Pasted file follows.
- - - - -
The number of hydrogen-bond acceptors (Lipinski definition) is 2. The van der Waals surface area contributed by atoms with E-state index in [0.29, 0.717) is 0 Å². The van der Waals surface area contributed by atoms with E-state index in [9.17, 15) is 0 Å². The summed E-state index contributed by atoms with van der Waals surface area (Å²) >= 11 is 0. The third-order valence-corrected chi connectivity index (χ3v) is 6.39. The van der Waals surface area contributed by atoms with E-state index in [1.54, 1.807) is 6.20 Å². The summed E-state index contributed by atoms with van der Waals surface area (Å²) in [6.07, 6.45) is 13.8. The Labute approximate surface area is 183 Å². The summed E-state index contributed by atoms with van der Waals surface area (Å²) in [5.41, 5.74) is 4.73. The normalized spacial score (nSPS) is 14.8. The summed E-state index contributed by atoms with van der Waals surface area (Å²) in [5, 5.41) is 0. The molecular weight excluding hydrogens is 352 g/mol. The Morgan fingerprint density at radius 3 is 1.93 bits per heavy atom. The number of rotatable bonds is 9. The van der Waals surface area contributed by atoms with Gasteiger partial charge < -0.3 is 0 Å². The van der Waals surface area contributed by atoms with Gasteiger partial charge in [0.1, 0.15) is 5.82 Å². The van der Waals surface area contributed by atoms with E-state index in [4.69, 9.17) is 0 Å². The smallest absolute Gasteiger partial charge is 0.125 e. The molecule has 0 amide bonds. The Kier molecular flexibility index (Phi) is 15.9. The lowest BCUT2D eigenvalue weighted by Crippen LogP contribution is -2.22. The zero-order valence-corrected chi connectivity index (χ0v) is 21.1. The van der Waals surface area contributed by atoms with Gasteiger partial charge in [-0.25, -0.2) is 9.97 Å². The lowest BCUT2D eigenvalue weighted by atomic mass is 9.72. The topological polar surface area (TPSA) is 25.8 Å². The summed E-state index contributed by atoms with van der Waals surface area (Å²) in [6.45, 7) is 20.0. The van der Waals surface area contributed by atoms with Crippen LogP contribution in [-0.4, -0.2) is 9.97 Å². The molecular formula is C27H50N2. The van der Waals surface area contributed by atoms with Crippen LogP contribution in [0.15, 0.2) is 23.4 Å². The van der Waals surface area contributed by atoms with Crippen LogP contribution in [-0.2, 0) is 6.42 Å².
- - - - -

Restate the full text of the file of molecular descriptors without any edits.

The number of hydrogen-bond acceptors (Lipinski definition) is 2. The van der Waals surface area contributed by atoms with E-state index in [0.29, 0.717) is 0 Å². The van der Waals surface area contributed by atoms with E-state index in [9.17, 15) is 0 Å². The summed E-state index contributed by atoms with van der Waals surface area (Å²) >= 11 is 0. The third-order valence-corrected chi connectivity index (χ3v) is 6.39. The van der Waals surface area contributed by atoms with E-state index in [1.54, 1.807) is 6.20 Å². The summed E-state index contributed by atoms with van der Waals surface area (Å²) in [6.07, 6.45) is 13.8. The Labute approximate surface area is 183 Å². The summed E-state index contributed by atoms with van der Waals surface area (Å²) in [5.41, 5.74) is 4.73. The normalized spacial score (nSPS) is 14.8. The summed E-state index contributed by atoms with van der Waals surface area (Å²) in [5, 5.41) is 0. The molecular weight excluding hydrogens is 352 g/mol. The Morgan fingerprint density at radius 3 is 1.93 bits per heavy atom. The number of rotatable bonds is 9. The van der Waals surface area contributed by atoms with Gasteiger partial charge < -0.3 is 0 Å². The van der Waals surface area contributed by atoms with Gasteiger partial charge in [0.1, 0.15) is 5.82 Å². The van der Waals surface area contributed by atoms with E-state index in [4.69, 9.17) is 0 Å². The smallest absolute Gasteiger partial charge is 0.125 e. The molecule has 0 amide bonds. The Kier molecular flexibility index (Phi) is 15.9. The lowest BCUT2D eigenvalue weighted by Crippen LogP contribution is -2.22. The zero-order valence-corrected chi connectivity index (χ0v) is 21.1. The van der Waals surface area contributed by atoms with Gasteiger partial charge in [-0.25, -0.2) is 9.97 Å². The lowest BCUT2D eigenvalue weighted by atomic mass is 9.72. The topological polar surface area (TPSA) is 25.8 Å². The summed E-state index contributed by atoms with van der Waals surface area (Å²) in [6.45, 7) is 20.0. The van der Waals surface area contributed by atoms with Crippen LogP contribution in [-0.4, -0.2) is 9.97 Å². The molecular formula is C27H50N2. The van der Waals surface area contributed by atoms with Crippen LogP contribution in [0.15, 0.2) is 23.4 Å². The van der Waals surface area contributed by atoms with Crippen LogP contribution in [-0.2, 0) is 6.42 Å².